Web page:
"What everyone is talking about today...."

Call it Dokdo or call it Takeshima, the disputed islands in the Sea of Japan, or the East Sea –as South Korea would call it— are at the center of attention again.

All Japanese newspapers are focused on the hoo-ha the Japanese government is causing by re-wording the guidelines for referral of the islands in manuals for school teachers.

According to the Asahi Shimbun, the past manual stated: “There is a need to accurately handle the fact that Japan has asked (Russia) for the return of the Northern Territories,” however, now, it has been re-worded to say; “While touching upon the differences in the arguments made by Japan and South Korea over the Takeshima islets, there is a need to deepen understanding about the territory of Japan in much the same manner as with the Northern Territories” and that the “the Northern Territories are an integral part of Japanese territory.” They also quip “Up until now, Prime Minister Yasuo Fukuda had managed not to offend this country’s neighbor, unlike some of his predecessors”….*hint, Koizumi*

The South Korean newspapers and government have reacted strongly, “recalling Ambassador to Japan, Kwon Chul-hyun, temporarily and reinforcing control of Dokdo” according to the Chosun Iibo (but not the Japanese newspapers, who say there are "indications". The newspaper goes further in their editorial section by stating: “The Republic of Korea has effective control over Dokdo. Just teaching Japanese students that Dokdo belongs to them will not turn Korean territory into Japanese soil. As long as Japan does not annex Dokdo by military means, there is no chance whatsoever that Dokdo will become Japanese.”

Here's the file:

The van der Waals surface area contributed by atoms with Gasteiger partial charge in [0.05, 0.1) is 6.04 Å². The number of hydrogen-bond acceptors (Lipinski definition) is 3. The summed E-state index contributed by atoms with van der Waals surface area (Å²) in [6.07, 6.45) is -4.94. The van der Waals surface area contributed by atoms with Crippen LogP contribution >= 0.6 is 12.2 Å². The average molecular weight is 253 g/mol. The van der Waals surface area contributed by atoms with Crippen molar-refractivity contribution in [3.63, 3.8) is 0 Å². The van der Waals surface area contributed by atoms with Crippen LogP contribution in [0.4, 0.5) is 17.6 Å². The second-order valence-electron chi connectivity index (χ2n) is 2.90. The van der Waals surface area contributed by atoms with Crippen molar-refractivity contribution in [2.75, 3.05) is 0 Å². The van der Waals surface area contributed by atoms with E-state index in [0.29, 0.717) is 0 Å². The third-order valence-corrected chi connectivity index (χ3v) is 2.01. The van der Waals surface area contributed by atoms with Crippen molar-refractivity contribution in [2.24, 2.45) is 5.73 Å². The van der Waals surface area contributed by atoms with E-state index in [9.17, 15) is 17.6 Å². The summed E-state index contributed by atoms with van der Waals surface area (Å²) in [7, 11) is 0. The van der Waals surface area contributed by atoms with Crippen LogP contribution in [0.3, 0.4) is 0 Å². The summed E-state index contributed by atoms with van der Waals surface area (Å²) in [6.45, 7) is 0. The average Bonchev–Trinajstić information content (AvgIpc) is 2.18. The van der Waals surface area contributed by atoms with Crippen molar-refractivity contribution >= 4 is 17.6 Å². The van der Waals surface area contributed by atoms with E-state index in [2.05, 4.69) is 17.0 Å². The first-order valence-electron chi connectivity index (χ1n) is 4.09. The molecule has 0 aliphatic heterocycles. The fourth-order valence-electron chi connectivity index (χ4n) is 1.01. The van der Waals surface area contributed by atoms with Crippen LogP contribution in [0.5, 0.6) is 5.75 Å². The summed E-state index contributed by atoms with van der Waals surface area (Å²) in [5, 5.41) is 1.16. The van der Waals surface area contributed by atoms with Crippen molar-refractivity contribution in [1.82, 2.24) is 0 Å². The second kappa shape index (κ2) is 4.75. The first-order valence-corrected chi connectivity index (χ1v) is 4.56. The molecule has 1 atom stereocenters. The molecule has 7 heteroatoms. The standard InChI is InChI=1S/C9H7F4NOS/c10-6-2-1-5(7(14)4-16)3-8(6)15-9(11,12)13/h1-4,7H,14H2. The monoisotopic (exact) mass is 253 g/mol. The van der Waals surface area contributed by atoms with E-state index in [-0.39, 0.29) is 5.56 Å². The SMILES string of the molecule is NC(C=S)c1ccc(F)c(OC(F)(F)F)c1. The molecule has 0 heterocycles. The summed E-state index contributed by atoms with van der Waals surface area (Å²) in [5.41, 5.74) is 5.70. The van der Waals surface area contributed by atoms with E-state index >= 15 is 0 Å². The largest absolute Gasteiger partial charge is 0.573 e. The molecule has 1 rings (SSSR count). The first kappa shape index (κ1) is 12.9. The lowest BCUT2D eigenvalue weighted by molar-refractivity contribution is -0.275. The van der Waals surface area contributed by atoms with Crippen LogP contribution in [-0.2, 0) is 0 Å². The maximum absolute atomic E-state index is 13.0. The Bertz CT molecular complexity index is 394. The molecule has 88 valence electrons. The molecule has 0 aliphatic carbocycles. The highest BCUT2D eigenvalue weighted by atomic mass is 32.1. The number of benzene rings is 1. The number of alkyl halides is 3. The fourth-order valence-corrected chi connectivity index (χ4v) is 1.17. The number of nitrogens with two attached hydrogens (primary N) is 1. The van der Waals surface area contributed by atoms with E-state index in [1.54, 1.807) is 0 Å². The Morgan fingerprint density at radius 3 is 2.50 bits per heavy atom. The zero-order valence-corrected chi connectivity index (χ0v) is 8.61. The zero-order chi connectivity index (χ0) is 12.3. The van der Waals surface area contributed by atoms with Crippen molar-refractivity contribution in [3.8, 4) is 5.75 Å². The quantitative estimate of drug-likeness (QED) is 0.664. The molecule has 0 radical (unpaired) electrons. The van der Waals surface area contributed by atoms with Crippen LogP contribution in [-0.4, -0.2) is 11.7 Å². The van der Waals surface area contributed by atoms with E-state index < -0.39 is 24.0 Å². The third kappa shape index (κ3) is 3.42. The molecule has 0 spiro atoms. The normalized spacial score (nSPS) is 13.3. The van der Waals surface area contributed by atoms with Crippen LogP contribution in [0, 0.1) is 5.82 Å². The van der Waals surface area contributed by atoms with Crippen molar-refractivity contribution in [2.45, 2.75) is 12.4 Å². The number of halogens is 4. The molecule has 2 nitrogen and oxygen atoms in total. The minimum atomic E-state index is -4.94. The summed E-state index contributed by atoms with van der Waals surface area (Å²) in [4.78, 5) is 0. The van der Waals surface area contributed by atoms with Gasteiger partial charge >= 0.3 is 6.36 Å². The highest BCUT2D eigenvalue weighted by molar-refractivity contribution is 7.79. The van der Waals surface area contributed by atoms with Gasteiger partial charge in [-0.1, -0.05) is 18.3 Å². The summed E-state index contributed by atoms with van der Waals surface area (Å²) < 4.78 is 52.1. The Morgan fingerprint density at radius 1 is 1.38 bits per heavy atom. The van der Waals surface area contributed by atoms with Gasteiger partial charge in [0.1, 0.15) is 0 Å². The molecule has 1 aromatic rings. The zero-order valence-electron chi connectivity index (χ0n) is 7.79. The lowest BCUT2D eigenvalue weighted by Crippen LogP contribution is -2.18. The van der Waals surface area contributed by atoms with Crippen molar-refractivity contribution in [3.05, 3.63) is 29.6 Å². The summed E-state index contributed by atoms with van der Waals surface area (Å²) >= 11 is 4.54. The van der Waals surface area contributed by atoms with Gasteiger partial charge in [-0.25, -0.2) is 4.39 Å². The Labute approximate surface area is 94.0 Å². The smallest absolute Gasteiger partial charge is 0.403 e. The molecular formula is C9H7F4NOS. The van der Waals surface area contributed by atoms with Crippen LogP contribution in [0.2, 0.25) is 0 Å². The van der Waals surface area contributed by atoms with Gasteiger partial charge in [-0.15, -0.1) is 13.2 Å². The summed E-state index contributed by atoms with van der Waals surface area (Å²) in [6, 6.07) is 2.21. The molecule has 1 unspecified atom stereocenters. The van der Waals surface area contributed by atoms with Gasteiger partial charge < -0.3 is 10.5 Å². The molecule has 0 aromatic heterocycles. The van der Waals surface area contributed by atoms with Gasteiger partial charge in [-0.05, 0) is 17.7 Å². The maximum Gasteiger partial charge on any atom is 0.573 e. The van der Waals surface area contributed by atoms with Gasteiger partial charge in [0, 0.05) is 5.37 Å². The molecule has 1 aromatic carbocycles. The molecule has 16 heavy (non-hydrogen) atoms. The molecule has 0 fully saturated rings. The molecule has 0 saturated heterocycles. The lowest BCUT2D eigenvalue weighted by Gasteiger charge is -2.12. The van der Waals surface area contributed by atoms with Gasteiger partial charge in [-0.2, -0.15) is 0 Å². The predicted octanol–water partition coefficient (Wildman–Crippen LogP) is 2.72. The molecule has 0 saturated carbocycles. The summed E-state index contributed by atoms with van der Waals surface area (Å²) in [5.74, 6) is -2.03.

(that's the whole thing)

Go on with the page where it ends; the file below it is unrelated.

This is in contrast to the Yomiuri Online, which clearly tries to distance itself from the dispute: “The government, which holds the view that the group of islets is Japanese territory, decided to mention South Korea’s sovereignty claims over the islets in the manual.”

Even though all Japanese and South Korean newspapers are covering it, it is obvious that the Japanese ones are playing it down, obviously careful not to refer to the Takeshima islands as part of Japanese territory and not to stir up more anti-Japanese sentiment. Meanwhile, the South Korean ones are less ambiguous, showing pictures of protesters burning the Japanese flag and mentioning the need to reinforce the military defense of the islets.



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